Weâ€™ve been in Cambodia for four days and have seen a few villages, towns and cities. All of them reveal a picture of a very poor country with a tragic past. Driving on dirt roads we often see children, farmers and animals that are all very thin, in the west weâ€™d send them to a doctor immediately. Our tuk-tuk driver in Siem Reap, Tei, was telling us about the hard life of the Cambodian farmers who struggle to make a living and provide for their families who are often very big. In addition to the impoverished, we also see many people who have been wounded by landmines and are missing limbs, eyes or have burns or different parts of their bodies. Cambodiaâ€™s past is staring at us not only when we visit the landmine museum.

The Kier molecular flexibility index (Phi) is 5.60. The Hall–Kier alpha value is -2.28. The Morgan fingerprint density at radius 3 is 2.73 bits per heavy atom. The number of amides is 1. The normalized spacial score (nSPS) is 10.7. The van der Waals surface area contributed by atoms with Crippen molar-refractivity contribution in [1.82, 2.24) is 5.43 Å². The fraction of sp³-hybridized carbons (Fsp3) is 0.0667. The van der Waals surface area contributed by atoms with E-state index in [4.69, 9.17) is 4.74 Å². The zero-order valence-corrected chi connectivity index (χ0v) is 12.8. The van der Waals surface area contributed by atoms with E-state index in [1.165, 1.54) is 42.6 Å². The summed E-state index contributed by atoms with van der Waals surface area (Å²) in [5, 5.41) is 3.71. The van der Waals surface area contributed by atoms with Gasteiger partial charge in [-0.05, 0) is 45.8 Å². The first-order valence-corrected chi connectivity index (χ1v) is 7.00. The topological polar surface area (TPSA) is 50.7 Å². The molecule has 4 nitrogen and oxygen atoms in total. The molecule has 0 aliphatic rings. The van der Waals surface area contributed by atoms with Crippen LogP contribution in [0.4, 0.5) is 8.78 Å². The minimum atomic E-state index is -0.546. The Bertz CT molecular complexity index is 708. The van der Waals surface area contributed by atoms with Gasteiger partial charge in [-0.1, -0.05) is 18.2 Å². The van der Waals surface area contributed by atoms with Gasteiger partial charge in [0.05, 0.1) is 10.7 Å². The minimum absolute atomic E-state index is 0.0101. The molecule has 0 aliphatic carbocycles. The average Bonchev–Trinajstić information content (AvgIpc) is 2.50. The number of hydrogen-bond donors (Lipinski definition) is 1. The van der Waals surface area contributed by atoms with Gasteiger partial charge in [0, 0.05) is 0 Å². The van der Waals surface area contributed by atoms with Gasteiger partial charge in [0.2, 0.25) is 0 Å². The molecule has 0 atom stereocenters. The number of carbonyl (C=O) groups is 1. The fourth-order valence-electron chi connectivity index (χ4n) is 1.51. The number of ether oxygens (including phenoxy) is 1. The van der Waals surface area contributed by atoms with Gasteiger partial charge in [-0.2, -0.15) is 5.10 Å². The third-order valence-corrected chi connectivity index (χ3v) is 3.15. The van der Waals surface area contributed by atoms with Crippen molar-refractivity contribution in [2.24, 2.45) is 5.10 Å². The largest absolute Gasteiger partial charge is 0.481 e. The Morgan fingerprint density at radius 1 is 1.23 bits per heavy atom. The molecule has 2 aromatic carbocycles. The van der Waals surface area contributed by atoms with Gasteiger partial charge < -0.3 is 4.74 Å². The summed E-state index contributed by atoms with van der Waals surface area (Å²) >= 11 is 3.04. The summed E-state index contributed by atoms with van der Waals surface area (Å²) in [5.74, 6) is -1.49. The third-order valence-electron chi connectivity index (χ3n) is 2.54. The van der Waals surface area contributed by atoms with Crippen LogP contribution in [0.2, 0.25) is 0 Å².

With the big influx of tourists coming to see places such as Siem Reap and Phnom Penh, a lot of Cambodians relay on foreigners for their daily bread. Every single Wat, temple and museum is surrounded by numerous stands selling everything from silk scarves to pineapple in a bag. In addition to the stands, dozens of people just stand around waiting for the groups of tourist to arrive so they could try and sell them something. Their guerilla marketing technique is very â€œpro activeâ€. The whole scene reminds me of the â€œVerizonâ€ commercial on TV in the States where the guy always has his network physically there with him everywhere he goes. I have been feeling like I have a â€œnetworkâ€ of my own the past few days which consists of 3 women selling pineapple, 2 tuk-tuk drivers and 5 kids all selling the same postcards. It is sometimes very hard to refuse to buy something since the sellers are all very persistent and you can tell how badly they need the money. Some tourist have trouble dealing with the nonstop pressure to buy souvenirs/food. We witnessed a heartbreaking scene of an older American tourist yelling and stiff-arming a little girl, 1/3 his size to a point of humiliating her for trying to sell his wife some bracelets for a dollar.